The Depository Trust Clearing Corporation, the national clearance and settlement system created under Congressional mandate to maintain efficiency and integrity to the settlement process, also has the role of maintaining the records of the settlement failures by issuer. A spokesman for the DTCC, Steve Letzler, has claimed that while settlement failures represent greater than 1% of the daily trade volume in the securities markets, and represent over $1 Billion daily in fails, Industry Buy-Ins by members against other members are a “rare event”. So rare, companies have been listed on the Regulation SHO threshold list for 81 consecutive trade days with settlement failures exceeding 0.5% of their shares outstanding, and yet nothing is being done about it.

Ultimately, the promise made under contract between Client A and B/D A is broken. While B/D A had intent on taking the capital out of your account and booking the revenue from the trade commission, B/D A had no intent on meeting the settlement side of the contract terms. Their contracted promise to you.

Under a California Civil Code [Section 1710(4)], a promise made without any intent to perform constitutes deceit. In the securities industries that promise is the contract to purchase a security for the value quoted and at the time stated. Every state contains similar type contract laws. Contracts without intent is a breach of contract liable for losses plus damages.

The deceit by B/D A in a naked short trade executed by B/D B and their client is represented by the trade settlement statements provided to the client by B/D A and the journal entry of shares into the client account. The B/D making a false and misleading appearance of contract execution without following the “good faith” diligence necessary to fulfill the Securities Law standards for trade settlement execution [3-days]. The B/D then illegally collects a commission for their efforts prior to actually executing their responsibility to the contract. The B/D also books this commission as revenues while the trade is still unsettled and listed as a liability.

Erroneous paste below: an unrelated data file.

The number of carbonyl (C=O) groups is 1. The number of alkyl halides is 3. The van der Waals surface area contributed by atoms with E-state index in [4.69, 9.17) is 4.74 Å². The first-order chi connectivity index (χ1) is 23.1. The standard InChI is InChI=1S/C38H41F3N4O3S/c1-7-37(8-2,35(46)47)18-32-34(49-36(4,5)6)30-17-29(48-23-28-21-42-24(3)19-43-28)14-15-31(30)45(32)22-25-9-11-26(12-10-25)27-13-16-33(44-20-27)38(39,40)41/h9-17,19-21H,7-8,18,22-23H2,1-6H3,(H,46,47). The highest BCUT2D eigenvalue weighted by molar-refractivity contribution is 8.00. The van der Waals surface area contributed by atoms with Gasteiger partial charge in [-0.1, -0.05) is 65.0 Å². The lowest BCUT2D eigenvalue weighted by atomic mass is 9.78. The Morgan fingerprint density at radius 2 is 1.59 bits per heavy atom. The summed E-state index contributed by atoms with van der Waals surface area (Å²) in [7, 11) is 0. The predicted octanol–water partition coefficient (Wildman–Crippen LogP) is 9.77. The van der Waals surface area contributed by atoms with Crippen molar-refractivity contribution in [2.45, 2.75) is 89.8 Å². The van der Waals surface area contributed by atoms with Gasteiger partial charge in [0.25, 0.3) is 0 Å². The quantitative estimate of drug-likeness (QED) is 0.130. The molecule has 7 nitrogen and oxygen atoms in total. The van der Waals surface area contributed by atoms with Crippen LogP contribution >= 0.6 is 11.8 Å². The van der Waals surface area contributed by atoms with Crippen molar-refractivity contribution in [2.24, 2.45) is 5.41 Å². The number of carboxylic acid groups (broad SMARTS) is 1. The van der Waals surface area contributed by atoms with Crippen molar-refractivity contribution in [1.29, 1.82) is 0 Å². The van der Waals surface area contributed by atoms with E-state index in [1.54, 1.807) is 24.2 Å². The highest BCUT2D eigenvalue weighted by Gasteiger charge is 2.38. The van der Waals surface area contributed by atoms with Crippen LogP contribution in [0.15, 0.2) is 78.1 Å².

Today the laws discussed in this memo are Rules 15c3-3 and 15c6-1 promulgated from the Securities Act of 1934. These are SEC rules that are enforceable at the SEC and SRO levels. These are also rules that no securities regulator has taken responsibility to enforce. According to SEC spokesman John Heine “The SEC does not enforce Contract Law.” It is thus left up to B/D’s in collusion with each other to enforce the contracts. Unfortunately it is the B/D’s who have colluded to forgive these breaches for personal gain.

Who is protecting the rights of the Investors in these breaches? Nobody! The B/D’s reap the benefits of additional trade liquidity and commission revenues, which is the cause for their willingness to ignore contract breaches.

When is a Promise a lie? When the SEC promises to protect the rights of the investors but instead witnesses the fleecing of innocent people through fraudulent trade statement mailings and illegal contract executions.

Regulation SHO is plenty proof that B/D’s are in blatant violation of SEC rules 15c6-1 and 15c3-3 and instead of enforcing the laws the SEC went over to the dark side and pardoned the fraudulent and illegal acts. They grandfathered in all past settlement failures [illegal trades].

For more on this issue please visit the Host site at www.investigatethesec.com .

Copyright 2005




- I will not be a slave to or of death cults - n/b/k - NO QUARTER FOR CORRUPTION http://investorshub.advfn.com/boards/board.asp?board_id=3319